Join a community group in your local area: Be a Volunteer, to save the Endangered / Threatened Species. Get involved in tree planting, seed collection and weed control.  Volunteer your time to do on-ground, office or coordination work to help re-vegetate your local area.

Learn about your environment: Visit national parks, botanical gardens or a zoo in your area and learn more about your environment. Take your friends with you.

Drive carefully: Watch out for native animals when driving at dusk and dawn.

Try to use plantation timber: Buy plantation timber instead of native forest or woodland timber, if you are building or renovating. This will help conserve the forests and woodlands.

Dispose of garden waste carefully: Weeds, prunings and grass clippings dumped in the bush can introduce or spread weeds.

Take note when travelling overseas: Be careful about what you buy overseas and bring into the country as you may be buying into illegal trade in wildlife.

Time to Act: Clean Up Our Atmosphere

Cars and sprawling cities affect our air quality. In fact, motor vehicles are the single greatest source of air pollution in cities, which means that we can make a big difference simply by changing a few of our driving habits.

Some gases, such as carbon dioxide, are called 'greenhouse gases' because they absorb infrared radiation emitted by the earth's surface and so keep the planet warmer than it would otherwise be. This is called the 'greenhouse effect', which keeps the earth at a temperature capable of sustaining life. The concentration of greenhouse gases has increased significantly during the past 200 years as a result of human activity, such as burning fossil fuels and land clearing. This has led to the 'enhanced greenhouse effect'.

Some greenhouse gases, such as chlorofluorocarbons (CFCs) and halons, are also 'ozone depleting substances'. These substances break down and thin the ozone layer. Since the ozone layer absorbs a lot of the sun's UV radiation, thinning of the ozone layer means that more UV radiation can reach the earth, which leads to a higher incidence of skin cancer.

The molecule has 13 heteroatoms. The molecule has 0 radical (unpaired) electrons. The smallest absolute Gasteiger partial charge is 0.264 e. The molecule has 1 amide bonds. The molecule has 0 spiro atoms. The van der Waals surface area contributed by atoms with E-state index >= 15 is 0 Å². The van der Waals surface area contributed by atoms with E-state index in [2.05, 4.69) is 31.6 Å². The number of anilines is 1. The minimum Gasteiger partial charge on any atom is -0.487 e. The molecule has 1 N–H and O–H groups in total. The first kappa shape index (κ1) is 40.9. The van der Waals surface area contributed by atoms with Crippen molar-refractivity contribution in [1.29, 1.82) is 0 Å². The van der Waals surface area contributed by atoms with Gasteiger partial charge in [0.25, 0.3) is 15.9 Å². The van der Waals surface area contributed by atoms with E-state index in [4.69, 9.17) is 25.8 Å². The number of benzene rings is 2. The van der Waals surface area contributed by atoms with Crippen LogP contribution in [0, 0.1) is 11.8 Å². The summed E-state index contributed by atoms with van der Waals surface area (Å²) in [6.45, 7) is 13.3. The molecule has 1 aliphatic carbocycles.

The greenhouse effect and ozone depletion are global issues, but there are lots of things we can do to help solve these problems at the source.

Do something: Travel

Use your car efficiently: Reduce air pollution and save petrol money:

Choose a less polluting car: Read the Fuel Consumption Guide before buying a new or second hand car.

Switch to unleaded petrol or alternative fuels: If you have a pre 1986 car you might be able to use unleaded petrol. Alternative fuels such as LPG and CNG are generally cheaper, as well as being better for the environment. Seek advice from your motor mechanic, vehicle manufacturer or distributor.

Use alternatives to cars: Walk, ride a bike, or catch public transport instead of driving. Think about whether you can use the telephone instead of going out in the car or organise to car pool with neighbours or friends.

Create an alternative transport friendly workplace: Set up a car pool register and ask management to install facilities for cyclists.

Leave your car at home: Leave the car at home one day every week-if everyone did this it could make a huge difference.

Rethink your work travel choices: Consider alternatives such as video and telephone conferencing, use of email/internet, facsimile and telephone to cut your organisation's travel bill and make huge greenhouse gas savings.

Follow some car air conditioner tips: If your car was manufactured before 1994 it will probably have a refrigerant in its air conditioning system which is harmful to the ozone layer. Make sure your vehicle's air conditioner is serviced by a certified technician. Ask if refrigerants will be recovered and recycled during servicing; have all leaks repaired; run your air conditioner weekly in winter to keep the seals lubricated; and consider converting your vehicle's air conditioner to a non-ozone depleting substitute.